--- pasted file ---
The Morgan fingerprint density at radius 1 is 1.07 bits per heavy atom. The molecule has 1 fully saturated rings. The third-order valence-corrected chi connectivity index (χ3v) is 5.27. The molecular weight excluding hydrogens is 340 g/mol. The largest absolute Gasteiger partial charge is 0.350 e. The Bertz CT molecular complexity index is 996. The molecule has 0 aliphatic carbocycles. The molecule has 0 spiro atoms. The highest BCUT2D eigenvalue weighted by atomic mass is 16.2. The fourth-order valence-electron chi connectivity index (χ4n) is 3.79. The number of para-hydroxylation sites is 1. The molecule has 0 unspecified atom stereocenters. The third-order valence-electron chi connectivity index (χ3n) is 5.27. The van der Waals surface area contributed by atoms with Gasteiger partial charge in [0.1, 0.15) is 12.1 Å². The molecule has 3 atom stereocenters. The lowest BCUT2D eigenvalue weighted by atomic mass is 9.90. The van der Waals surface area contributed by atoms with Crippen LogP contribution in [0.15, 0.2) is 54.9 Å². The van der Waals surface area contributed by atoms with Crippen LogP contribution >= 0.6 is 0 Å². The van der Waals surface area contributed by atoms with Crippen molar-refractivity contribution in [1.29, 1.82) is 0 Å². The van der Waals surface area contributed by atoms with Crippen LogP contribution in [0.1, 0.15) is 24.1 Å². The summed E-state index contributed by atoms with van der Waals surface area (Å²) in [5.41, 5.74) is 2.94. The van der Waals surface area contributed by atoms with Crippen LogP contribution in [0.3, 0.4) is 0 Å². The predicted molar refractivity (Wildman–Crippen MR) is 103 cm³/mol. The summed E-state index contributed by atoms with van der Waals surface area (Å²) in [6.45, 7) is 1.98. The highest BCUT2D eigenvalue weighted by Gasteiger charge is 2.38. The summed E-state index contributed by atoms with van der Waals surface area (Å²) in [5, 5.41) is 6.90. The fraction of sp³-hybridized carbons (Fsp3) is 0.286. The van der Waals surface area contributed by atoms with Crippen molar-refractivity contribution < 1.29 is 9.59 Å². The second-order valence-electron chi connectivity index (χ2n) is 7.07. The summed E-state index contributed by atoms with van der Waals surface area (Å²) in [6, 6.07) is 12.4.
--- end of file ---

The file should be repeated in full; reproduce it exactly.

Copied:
The Morgan fingerprint density at radius 1 is 1.07 bits per heavy atom. The molecule has 1 fully saturated rings. The third-order valence-corrected chi connectivity index (χ3v) is 5.27. The molecular weight excluding hydrogens is 340 g/mol. The largest absolute Gasteiger partial charge is 0.350 e. The Bertz CT molecular complexity index is 996. The molecule has 0 aliphatic carbocycles. The molecule has 0 spiro atoms. The highest BCUT2D eigenvalue weighted by atomic mass is 16.2. The fourth-order valence-electron chi connectivity index (χ4n) is 3.79. The number of para-hydroxylation sites is 1. The molecule has 0 unspecified atom stereocenters. The third-order valence-electron chi connectivity index (χ3n) is 5.27. The van der Waals surface area contributed by atoms with Gasteiger partial charge in [0.1, 0.15) is 12.1 Å². The molecule has 3 atom stereocenters. The lowest BCUT2D eigenvalue weighted by atomic mass is 9.90. The van der Waals surface area contributed by atoms with Crippen LogP contribution in [0.15, 0.2) is 54.9 Å². The van der Waals surface area contributed by atoms with Crippen LogP contribution >= 0.6 is 0 Å². The van der Waals surface area contributed by atoms with Crippen molar-refractivity contribution in [1.29, 1.82) is 0 Å². The van der Waals surface area contributed by atoms with Crippen LogP contribution in [0.1, 0.15) is 24.1 Å². The summed E-state index contributed by atoms with van der Waals surface area (Å²) in [5.41, 5.74) is 2.94. The van der Waals surface area contributed by atoms with Crippen LogP contribution in [0.3, 0.4) is 0 Å². The predicted molar refractivity (Wildman–Crippen MR) is 103 cm³/mol. The summed E-state index contributed by atoms with van der Waals surface area (Å²) in [6.45, 7) is 1.98. The highest BCUT2D eigenvalue weighted by Gasteiger charge is 2.38. The summed E-state index contributed by atoms with van der Waals surface area (Å²) in [5, 5.41) is 6.90. The fraction of sp³-hybridized carbons (Fsp3) is 0.286. The van der Waals surface area contributed by atoms with Crippen molar-refractivity contribution < 1.29 is 9.59 Å². The second-order valence-electron chi connectivity index (χ2n) is 7.07. The summed E-state index contributed by atoms with van der Waals surface area (Å²) in [6, 6.07) is 12.4.